• He emphasises the active role of readers in creating meaning, and their culturally formed expectations.
  • The narrative codes are:
    • Action
    • Enigma
    • Semic
    • Symbolic
    • Cultural

16. Claude Levi-Strauss

  • Narratives are structured by pairs of binary oppositions.
  • How can this be used to analyse media texts?

17. Postmodern Narratives

  • Some theorists suggest that postmodern narratives are different from previous narrative structures.
  • Characteristics of postmodern narratives include:
    • Irony, playfulness, and black humour
    • Intertextuality
    • Pastiche
    • Metanarratives
    • Extreme self-reflexivity
    • Temporal distortion
    • Hyperreality
  • Linda Hutcheon argues that postmodern narratives can critique contemporary society by calling attention to the constructed nature of the society.

18. Review Theorists Theorist Key Words Todorov Propp Levi-Strauss Barthes 19. Narrative Analysis

  • Apply one of the narrative theories to the analysis of the music video.
  • Narrative analysis involves considering how a range of elements (including mise-en-scene, editing, camerawork, sound, as well as events) create meaning for the audience.
  • Narrative analysis focuses on how the meanings made by the audience are constructed?
  • How useful is this approach?

20. Todorov

  • Equilibrium the geeky girl is in love with the boy next door who only sees her as a friend.
  • Disequilibrium the boys girlfriend cheats on him?
  • Resolution the geeky girl is transformed into a beautiful girl and gets together with the boy.
  • What sort of values are reinforced by this narrative structure?

21. Propp character types

  • Hero character who seeks something Taylor Swift
  • Villain character who the hero must overcome the girlfriend
  • Princess the boy he is the reward for the hero.
  • What effect does the use of these character types have?
  • Why might the hero and villain be female?
  • What values are reinforced by this?

22. Levi-strauss binary oppositions

  • The video involves a number of pairs of opposites reflecting (and resolving) the narrative conflicts.
  • There are different sets of oppositions between the jock/the geek, and the cheerleader/the geek.
  • These oppositions identify the central ideological messages of the video.

23.

  • Male
  • Sociable
  • Popular
  • Sport
  • Object
  • Female
  • Studious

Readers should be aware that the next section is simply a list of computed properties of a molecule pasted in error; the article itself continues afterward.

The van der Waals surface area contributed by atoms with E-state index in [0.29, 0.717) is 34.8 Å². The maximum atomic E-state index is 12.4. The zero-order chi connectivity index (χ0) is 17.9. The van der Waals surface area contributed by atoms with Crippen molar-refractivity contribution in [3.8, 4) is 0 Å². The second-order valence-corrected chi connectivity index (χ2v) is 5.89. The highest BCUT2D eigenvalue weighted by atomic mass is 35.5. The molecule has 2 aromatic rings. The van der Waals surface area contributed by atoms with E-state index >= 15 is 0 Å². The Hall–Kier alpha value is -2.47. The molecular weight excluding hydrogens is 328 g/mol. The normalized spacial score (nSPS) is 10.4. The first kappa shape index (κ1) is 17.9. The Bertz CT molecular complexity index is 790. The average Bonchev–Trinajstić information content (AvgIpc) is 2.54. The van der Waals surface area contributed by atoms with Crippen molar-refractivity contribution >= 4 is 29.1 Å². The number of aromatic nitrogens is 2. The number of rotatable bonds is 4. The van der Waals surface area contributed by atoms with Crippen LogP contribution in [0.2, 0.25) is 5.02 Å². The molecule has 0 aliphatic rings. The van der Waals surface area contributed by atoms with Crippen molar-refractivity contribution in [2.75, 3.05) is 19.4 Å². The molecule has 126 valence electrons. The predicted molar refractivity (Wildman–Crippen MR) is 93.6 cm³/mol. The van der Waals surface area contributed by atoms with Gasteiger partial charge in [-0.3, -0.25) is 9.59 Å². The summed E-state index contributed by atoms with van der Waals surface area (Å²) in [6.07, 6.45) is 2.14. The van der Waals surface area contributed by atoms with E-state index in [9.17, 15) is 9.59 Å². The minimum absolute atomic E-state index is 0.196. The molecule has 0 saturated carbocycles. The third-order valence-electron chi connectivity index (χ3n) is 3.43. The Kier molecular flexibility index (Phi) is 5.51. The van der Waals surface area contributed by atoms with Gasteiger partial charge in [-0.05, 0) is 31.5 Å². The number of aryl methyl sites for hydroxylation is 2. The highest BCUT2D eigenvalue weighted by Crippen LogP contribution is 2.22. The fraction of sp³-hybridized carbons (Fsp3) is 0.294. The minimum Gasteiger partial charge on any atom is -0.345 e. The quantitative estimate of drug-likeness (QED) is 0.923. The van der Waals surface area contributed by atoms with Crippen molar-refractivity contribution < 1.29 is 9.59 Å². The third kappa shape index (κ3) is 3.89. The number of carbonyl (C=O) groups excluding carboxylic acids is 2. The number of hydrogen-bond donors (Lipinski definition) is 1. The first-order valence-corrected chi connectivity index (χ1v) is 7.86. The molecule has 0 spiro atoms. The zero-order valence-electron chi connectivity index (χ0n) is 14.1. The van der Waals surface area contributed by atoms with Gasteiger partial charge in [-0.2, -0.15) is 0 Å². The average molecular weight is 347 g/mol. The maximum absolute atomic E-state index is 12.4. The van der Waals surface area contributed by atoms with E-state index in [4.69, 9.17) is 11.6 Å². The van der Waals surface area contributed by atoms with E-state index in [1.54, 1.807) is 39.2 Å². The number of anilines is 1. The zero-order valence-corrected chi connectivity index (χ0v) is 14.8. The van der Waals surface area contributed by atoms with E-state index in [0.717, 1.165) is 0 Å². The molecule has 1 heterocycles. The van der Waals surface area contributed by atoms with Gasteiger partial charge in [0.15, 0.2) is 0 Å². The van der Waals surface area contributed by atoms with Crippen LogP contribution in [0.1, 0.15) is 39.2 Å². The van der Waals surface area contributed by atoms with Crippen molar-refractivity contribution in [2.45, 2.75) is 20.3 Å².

• Unpopular
  • Reading
  • Subject
  • Jock
  • Nerd

24. Levi-Strauss

  • What are the key conflicts?
  • Which values are dominant in the pairs?
  • How are the conflicts resolved?
  • What messages are conveyed through this narrative?

25. Barthes Narrative Codes

  • Action Viewers are expected to connect different pieces of narrative (e.g. The boy is shown arguing on his phone viewer assumes it is with his girlfriend).
  • Enigma Will the jock and the geek get together?
  • Semic glasses, book, notepads, red car, uniforms, white dress/red dress
  • Symbolic conflicts between male/female, popular/unpopular, different types of femininity
  • Cultural the video draws on stereotypes/cliches of teen movies jock, cheerleader, geek, girl next door, prom, etc.

26. Postmodern approach - Pastiche

  • Frederic Jameson argues that postmodern texts are characterised by pastiche.
  • A pastiche is an imitation of another genre or text.
  • Jameson argues that "Pastiche is...the imitation of a peculiar or unique, idiosyncratic style, the wearing of a linguistic mask, speech in a dead language.
  • Linda Hutcheon disagrees with this view arguing that postmodern texts use pastiche in a knowing way acknowledging the constructed nature of representation.
  • Does the cliched nature of the video act as a critique of the values it promotes?

27. Applying Narrative Theory

  • In pairs analyse one of your AS or A2 coursework products using narrative theories.
  • Work through either theoretical approach and consider how useful you find them.

28. How useful is narrative theory?

  • Consider how useful you think each of the following perspectives is:
    • Propp
    • Barthes
    • Todorov
    • Levi-Strauss
    • Postmodern Theory